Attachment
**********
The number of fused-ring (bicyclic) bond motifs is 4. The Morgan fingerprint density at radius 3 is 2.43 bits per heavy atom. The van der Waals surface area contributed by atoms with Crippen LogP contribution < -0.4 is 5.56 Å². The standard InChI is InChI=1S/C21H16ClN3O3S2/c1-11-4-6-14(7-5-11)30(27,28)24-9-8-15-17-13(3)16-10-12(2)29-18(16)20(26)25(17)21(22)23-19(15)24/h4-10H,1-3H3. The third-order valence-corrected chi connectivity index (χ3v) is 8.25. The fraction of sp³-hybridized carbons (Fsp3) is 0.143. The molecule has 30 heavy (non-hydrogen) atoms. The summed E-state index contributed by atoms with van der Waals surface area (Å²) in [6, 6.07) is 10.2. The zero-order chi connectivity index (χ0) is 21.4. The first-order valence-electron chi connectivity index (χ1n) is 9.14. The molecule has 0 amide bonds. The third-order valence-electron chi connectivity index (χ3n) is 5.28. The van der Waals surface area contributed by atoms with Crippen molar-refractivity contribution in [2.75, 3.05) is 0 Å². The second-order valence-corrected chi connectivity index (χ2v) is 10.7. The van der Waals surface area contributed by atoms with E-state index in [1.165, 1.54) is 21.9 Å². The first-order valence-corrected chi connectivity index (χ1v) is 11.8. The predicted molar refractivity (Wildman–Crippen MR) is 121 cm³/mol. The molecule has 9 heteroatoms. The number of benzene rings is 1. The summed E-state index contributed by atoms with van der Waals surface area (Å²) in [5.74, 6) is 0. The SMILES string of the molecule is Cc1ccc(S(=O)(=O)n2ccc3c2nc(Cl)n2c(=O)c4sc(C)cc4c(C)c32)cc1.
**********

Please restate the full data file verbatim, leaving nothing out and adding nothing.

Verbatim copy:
The number of fused-ring (bicyclic) bond motifs is 4. The Morgan fingerprint density at radius 3 is 2.43 bits per heavy atom. The van der Waals surface area contributed by atoms with Crippen LogP contribution < -0.4 is 5.56 Å². The standard InChI is InChI=1S/C21H16ClN3O3S2/c1-11-4-6-14(7-5-11)30(27,28)24-9-8-15-17-13(3)16-10-12(2)29-18(16)20(26)25(17)21(22)23-19(15)24/h4-10H,1-3H3. The third-order valence-corrected chi connectivity index (χ3v) is 8.25. The fraction of sp³-hybridized carbons (Fsp3) is 0.143. The molecule has 30 heavy (non-hydrogen) atoms. The summed E-state index contributed by atoms with van der Waals surface area (Å²) in [6, 6.07) is 10.2. The zero-order chi connectivity index (χ0) is 21.4. The first-order valence-electron chi connectivity index (χ1n) is 9.14. The molecule has 0 amide bonds. The third-order valence-electron chi connectivity index (χ3n) is 5.28. The van der Waals surface area contributed by atoms with Crippen molar-refractivity contribution in [2.75, 3.05) is 0 Å². The second-order valence-corrected chi connectivity index (χ2v) is 10.7. The van der Waals surface area contributed by atoms with E-state index in [1.165, 1.54) is 21.9 Å². The first-order valence-corrected chi connectivity index (χ1v) is 11.8. The predicted molar refractivity (Wildman–Crippen MR) is 121 cm³/mol. The molecule has 9 heteroatoms. The number of benzene rings is 1. The summed E-state index contributed by atoms with van der Waals surface area (Å²) in [5.74, 6) is 0. The SMILES string of the molecule is Cc1ccc(S(=O)(=O)n2ccc3c2nc(Cl)n2c(=O)c4sc(C)cc4c(C)c32)cc1.